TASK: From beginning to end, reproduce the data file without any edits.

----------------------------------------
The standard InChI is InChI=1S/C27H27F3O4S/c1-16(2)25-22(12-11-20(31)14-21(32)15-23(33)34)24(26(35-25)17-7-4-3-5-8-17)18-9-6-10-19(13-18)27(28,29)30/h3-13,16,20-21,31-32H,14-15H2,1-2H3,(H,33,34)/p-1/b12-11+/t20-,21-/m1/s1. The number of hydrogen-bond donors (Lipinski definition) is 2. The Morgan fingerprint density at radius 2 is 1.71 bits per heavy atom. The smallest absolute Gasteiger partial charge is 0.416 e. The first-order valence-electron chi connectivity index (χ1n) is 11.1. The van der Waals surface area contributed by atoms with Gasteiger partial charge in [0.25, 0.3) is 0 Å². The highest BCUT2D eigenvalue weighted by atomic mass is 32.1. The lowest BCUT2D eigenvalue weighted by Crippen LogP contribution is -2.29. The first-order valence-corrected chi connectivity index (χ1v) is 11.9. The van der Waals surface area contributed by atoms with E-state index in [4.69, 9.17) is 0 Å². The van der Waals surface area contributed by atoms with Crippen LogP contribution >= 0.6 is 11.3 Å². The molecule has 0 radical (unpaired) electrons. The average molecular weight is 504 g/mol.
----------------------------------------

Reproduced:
The standard InChI is InChI=1S/C27H27F3O4S/c1-16(2)25-22(12-11-20(31)14-21(32)15-23(33)34)24(26(35-25)17-7-4-3-5-8-17)18-9-6-10-19(13-18)27(28,29)30/h3-13,16,20-21,31-32H,14-15H2,1-2H3,(H,33,34)/p-1/b12-11+/t20-,21-/m1/s1. The number of hydrogen-bond donors (Lipinski definition) is 2. The Morgan fingerprint density at radius 2 is 1.71 bits per heavy atom. The smallest absolute Gasteiger partial charge is 0.416 e. The first-order valence-electron chi connectivity index (χ1n) is 11.1. The van der Waals surface area contributed by atoms with Gasteiger partial charge in [0.25, 0.3) is 0 Å². The highest BCUT2D eigenvalue weighted by atomic mass is 32.1. The lowest BCUT2D eigenvalue weighted by Crippen LogP contribution is -2.29. The first-order valence-corrected chi connectivity index (χ1v) is 11.9. The van der Waals surface area contributed by atoms with E-state index in [4.69, 9.17) is 0 Å². The van der Waals surface area contributed by atoms with Crippen LogP contribution >= 0.6 is 11.3 Å². The molecule has 0 radical (unpaired) electrons. The average molecular weight is 504 g/mol.